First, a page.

Communicating with patients and families about difficult matters: A rapid review in the context of the COVID-19 pandemic
Ekberg, Stuart et al.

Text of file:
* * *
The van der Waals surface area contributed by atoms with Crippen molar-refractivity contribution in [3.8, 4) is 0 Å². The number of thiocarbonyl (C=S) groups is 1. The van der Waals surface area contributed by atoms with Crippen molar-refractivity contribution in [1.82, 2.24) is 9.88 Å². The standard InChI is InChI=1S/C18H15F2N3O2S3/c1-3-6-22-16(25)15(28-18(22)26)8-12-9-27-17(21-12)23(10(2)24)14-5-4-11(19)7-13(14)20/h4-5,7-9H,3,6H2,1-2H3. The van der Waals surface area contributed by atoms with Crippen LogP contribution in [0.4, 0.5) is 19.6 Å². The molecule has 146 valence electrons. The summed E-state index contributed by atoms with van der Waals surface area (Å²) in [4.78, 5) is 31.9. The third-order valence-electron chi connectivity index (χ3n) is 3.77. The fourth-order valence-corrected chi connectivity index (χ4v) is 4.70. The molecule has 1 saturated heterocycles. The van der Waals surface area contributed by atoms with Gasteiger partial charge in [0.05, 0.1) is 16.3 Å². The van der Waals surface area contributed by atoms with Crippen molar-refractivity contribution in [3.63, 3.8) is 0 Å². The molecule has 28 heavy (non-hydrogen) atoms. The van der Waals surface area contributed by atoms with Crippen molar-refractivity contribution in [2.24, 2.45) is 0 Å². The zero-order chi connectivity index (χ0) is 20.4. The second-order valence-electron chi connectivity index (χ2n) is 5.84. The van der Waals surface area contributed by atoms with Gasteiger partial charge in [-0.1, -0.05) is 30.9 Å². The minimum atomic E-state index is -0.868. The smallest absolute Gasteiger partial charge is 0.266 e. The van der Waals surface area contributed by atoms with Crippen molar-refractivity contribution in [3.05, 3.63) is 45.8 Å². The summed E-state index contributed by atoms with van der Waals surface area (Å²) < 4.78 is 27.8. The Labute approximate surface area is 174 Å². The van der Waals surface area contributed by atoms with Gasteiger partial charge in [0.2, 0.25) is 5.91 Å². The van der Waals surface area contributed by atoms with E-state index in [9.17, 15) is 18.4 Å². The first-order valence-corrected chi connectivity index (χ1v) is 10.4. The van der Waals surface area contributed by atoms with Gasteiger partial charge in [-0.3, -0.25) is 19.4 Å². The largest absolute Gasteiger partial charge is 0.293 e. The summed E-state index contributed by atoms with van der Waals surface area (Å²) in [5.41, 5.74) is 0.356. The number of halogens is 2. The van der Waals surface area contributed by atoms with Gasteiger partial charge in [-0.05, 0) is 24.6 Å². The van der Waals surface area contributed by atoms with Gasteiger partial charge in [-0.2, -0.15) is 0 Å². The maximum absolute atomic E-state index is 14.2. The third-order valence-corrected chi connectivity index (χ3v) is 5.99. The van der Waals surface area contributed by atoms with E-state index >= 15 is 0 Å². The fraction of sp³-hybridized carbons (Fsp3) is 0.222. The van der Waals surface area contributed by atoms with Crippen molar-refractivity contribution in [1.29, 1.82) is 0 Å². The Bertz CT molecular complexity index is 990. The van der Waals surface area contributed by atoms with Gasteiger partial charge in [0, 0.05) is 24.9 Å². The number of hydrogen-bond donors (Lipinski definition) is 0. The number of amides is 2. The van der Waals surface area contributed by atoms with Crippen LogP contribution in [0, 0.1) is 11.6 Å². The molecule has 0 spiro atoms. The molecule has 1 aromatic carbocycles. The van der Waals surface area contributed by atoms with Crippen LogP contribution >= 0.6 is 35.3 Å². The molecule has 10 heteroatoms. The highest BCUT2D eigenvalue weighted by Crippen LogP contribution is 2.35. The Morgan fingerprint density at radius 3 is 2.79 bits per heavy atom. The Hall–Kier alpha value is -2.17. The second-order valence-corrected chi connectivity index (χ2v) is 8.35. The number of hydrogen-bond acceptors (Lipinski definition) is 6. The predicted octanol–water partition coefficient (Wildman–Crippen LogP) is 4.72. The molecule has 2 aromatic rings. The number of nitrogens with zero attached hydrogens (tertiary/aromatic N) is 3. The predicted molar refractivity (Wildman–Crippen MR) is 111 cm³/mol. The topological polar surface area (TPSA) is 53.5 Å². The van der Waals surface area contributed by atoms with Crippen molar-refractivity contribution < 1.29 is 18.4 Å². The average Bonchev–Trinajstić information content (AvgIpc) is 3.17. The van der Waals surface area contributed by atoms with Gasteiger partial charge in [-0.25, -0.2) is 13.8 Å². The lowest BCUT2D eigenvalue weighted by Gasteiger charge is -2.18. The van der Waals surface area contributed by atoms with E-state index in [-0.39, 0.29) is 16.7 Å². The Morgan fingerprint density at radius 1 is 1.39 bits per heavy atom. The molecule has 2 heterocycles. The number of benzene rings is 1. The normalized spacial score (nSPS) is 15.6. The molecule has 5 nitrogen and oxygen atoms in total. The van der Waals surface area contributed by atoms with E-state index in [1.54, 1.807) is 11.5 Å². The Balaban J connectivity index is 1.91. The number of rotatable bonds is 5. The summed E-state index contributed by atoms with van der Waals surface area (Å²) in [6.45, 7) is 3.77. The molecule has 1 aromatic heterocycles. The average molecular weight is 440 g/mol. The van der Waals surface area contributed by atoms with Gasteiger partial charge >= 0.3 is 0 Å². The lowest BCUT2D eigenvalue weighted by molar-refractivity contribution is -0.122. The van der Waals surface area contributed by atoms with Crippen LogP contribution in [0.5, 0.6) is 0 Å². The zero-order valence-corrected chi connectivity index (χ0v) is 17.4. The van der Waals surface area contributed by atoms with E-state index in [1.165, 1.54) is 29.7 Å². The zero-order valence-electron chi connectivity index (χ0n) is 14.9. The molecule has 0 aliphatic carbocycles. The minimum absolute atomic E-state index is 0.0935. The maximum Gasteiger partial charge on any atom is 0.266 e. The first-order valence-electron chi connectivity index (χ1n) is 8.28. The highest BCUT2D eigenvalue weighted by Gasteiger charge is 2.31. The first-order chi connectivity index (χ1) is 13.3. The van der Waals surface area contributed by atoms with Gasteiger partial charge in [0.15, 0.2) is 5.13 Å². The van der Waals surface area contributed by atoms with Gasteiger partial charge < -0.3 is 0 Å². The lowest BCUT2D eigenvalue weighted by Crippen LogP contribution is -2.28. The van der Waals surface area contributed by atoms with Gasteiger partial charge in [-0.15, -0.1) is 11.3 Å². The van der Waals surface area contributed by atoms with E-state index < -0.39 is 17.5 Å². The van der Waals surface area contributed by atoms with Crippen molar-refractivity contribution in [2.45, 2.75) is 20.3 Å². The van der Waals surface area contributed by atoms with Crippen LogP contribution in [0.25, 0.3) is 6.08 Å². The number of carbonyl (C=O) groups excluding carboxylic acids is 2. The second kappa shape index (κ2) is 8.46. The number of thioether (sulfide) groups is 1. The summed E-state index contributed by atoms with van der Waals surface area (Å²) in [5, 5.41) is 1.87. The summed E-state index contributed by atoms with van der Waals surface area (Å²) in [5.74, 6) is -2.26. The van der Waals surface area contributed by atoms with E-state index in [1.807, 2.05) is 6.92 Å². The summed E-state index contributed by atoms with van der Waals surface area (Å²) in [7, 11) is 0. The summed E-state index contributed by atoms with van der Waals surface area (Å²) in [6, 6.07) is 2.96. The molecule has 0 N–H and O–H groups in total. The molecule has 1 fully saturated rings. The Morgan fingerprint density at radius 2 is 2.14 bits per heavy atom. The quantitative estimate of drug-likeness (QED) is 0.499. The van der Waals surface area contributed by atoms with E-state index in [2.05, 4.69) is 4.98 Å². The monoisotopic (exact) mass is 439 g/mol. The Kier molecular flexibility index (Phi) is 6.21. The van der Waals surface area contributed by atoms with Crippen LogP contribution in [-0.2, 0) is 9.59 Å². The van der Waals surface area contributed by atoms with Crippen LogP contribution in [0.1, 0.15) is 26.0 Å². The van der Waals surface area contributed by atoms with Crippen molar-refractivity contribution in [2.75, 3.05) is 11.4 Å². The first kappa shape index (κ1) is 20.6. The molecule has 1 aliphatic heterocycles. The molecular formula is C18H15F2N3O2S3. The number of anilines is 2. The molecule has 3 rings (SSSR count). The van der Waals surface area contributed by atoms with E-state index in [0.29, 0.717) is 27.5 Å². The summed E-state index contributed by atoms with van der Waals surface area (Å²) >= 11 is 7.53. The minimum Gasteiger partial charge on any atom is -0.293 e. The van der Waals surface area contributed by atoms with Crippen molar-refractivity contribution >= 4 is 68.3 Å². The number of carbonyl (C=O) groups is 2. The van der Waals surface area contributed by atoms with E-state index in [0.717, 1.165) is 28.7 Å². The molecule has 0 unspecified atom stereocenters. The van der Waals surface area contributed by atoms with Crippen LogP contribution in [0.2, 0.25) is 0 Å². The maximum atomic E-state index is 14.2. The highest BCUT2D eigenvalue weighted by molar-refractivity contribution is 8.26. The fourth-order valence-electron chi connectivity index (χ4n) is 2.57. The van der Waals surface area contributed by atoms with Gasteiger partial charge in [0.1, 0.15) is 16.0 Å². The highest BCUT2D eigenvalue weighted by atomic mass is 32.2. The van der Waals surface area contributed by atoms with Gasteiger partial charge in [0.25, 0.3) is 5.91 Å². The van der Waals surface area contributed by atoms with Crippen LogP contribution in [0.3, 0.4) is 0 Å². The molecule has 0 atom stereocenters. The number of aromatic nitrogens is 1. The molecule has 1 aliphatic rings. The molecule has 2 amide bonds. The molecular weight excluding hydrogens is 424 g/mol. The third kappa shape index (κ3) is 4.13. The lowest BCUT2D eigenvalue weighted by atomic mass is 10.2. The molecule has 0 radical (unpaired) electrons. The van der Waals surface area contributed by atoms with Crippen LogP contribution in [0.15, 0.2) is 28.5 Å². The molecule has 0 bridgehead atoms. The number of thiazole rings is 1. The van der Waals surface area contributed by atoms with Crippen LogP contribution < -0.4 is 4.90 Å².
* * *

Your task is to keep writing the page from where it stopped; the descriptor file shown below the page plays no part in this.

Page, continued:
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Background: Pandemics pose significant challenges for healthcare systems, including an increase in difficult discussions about future illness progression and end of life. Objectives: To synthesise existing evidence about communication practices used to discuss difficult matters, including prognosis and end of life, and to use this evidence to make recommendations for clinical practice. The aim of this study was to use rapid review methods to update findings from a previous systematic review published in 2014. Data sources: MEDLINE, EMBASE, CINAHL, PsycINFO, Sociological Abstracts, Web of Science, Scopus, ASSIA and Amed. Study eligibility criteria: Studies using conversation analysis or discourse analysis to examine recordings of actual conversations about difficult matters relating to future illness progression and end of life. Study appraisal and synthesis methods: Data appraisal and extraction procedures used in the 2014 review were modified for this rapid review. Results: Following screening, 18 sources were deemed to meet eligibility criteria, which were added to the 19 sources included in the 2014 systematic review. Synthesis of study findings identified 11 communication practices: providing opportunities for patient or family members to propose matters to discuss (7 out of 37 included sources); seeking a patient or family member's perspective (6/37); discussing the future indirectly (11/37); discussing the future explicitly (7/37) linking to something previously said or done (11/37); using hypothetical scenarios (13/37); framing a difficult matter as universal (5/37); acknowledging uncertainty (3/37); exploring options (2/37); displaying sensitivity (7/37); emphasising the positive (7/37). Limitations: Dividing work amongst the study authors to enable rapid review may have created inconsistencies. Conclusions and implications of key findings: This synthesis of high-quality evidence from actual clinical practice supports a series of recommendations for communicating about difficult matters during and beyond the COVID-19 pandemic.